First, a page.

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Can a proposed new Lesbian club 'legally' exclude trans people?

Can a proposed new Lesbian club 'legally' exclude trans people?

Jamie Wareham
Jamie Wareham
TL;DR: A new private members club that plans to "legally restrict" transgender people from attending has announced plans to open. But whether its plans are legal is a complex question. Meanwhile, they’ve been overshadowed by a huge community welcome for a new trans-inclusive lesbian bar La Camionera.

Jenny Watson, founder of an “adult human females” speed dating event has announced plans to open 'Britain’s first lesbian members bar that will only allow "biological women" to join.'

The bar, the 'L Community', will operate as a private members club so it can set rules that prevent trans women from signing up - The Telegraph

However, leading discrimination barrister Robin White has told QueerAF that excluding trans women - or anyone with a protected characteristic from a space-  isn't legal. But that doesn't necessarily mean the law won't allow this club to exist.

Meanwhile, a new lesbian pop-up event has announced plans to open a full-time lesbian bar and café in Hackney after a huge turn out that saw queer women, lesbians, transgender and non-binary people spill out from the basement to the streets.

Can L Community legally restrict transgender people from entering?

The Equality Act directly covers the memberships of clubs and associations. Speaking to QueerAF, White explained that while having a club for people with one protected characteristic is lawful, the law doesn't allow you to exclude people because of a protected characteristic.

The law allows for spaces protected for a single characteristic, to create safe spaces for marginalised communities. But crucially, it sets out you can't form that space by excluding people because of their identity.

White told us that the legality of the proposed private members club could be questioned on this matter. There is also a question of whether L Community founders could create a protected space for people of multiple characteristics, as the current wording in the law does not contain a plural.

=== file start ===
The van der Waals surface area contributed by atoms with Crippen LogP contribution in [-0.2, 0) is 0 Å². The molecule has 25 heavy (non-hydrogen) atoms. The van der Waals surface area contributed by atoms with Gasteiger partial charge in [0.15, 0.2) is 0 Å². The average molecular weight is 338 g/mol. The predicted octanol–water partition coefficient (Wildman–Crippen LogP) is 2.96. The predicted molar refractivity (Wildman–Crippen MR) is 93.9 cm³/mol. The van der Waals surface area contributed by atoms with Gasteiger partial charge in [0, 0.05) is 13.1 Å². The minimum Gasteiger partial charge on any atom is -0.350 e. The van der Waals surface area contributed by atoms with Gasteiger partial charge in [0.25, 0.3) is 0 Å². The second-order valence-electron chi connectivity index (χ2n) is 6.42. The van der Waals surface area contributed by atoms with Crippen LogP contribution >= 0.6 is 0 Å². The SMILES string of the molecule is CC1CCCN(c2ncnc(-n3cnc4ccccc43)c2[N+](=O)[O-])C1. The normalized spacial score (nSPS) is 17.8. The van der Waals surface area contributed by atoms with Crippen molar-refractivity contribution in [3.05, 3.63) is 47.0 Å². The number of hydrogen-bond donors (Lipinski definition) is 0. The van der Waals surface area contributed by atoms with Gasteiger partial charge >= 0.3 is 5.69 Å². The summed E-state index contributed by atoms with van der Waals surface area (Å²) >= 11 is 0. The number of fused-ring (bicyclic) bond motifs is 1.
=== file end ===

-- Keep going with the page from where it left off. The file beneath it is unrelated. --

However, for White, it's the way this new club will determine who can be a member that asks the most questions:

"What is the test to be? Will you have to show your birth certificate? What about those who have a GRC and have legally changed their sex marker? Or do you have to look ‘female enough’?

“My concern is how they will police it. I have a butch lesbian friend who many people assume is trans, so what happens? Will there be an 'appearance' policeperson at the door? If someone disbelieves them, how does this all work?"

White suggested that venues like this would perpetuate the well-documented issues with bathroom bills: "we know that it wasn't trans women who were being inconvenienced. It was natal women who were seen to be male presenting."

Huge crowd of trans-inclusive queer women flock to new lesbian bar La Camionera

Widen the lens, and this story sits in a bigger picture of a decline of lesbian bars, which have long struggled next to their gay male counterparts.

"Lesbian bars are often in basements because they tend to be cheaper and unused over main bar spaces - alongside a presumption they will not get as busy as gay male spaces", Co-founder of OUTspoken Speaker Network Polly Shute told QueerAF.

"But the success of La Camionera which saw hundreds flock to the bar this week shows there is a market - and that queer women will show up to spend money". This success is particularly important given that this event is proudly trans-inclusive. The event has now announced plans to open a permanent space - La Camionera

Broadcaster and QueerAF contributor Shivani Dave told us the excitement towards La Camionera extends to its approach to creating an overground accessible venue too. While on the proposed 'L Community' members club, Dave says they’re reticent to give it the time of day, largely because “you know that nobody fun, clever or interesting is going to be walking into this bar". If the club does open, Dave is planning a mass kiss-in to protest it. 

Analysis: Most Lesbians and queer women are trans-inclusive and want venues they support to show this

This story is complex, and the ‘L Community’ concept has not been tested in court - it may never be. Because it's a sensitive area, we must be careful to apply any 'legal or not' analysis at this stage. Still, if it goes ahead unchallenged, it could form another shaky legal or moral precedent for anti-trans and anti-gender activists to use all over the UK.

Like many anti-trans initiatives, it has garnered a great deal of media attention - while events that cater for queer women and lesbians gather little.

Like the campus-wide movement of students against anti-trans academics who meet in small rooms, the popularity of a new trans-inclusive lesbian bar speaks volumes about where the majority of lesbians and queer women stand on trans people. 

It will be interesting to compare the photos of both venues’ opening nights.

What happens on campus in further and higher education is often a sign of what's to come in society.

That's usually a theory that I draw a great deal of hope from. But in the current climate, that mood music is more complex.

But as Maisy Neale sets out ahead of National Student Pride 2024, the wider political clampdown on LGBTQIA+ people in the UK is impacting campus life.

Still, while a few academics with fringe anti-gender views try to push prejudiced views onto campus through the guise of 'academic freedom', students are pushing back.

This undervalued section of the UK voter base is politically aware and prepared to take action to secure their futures.

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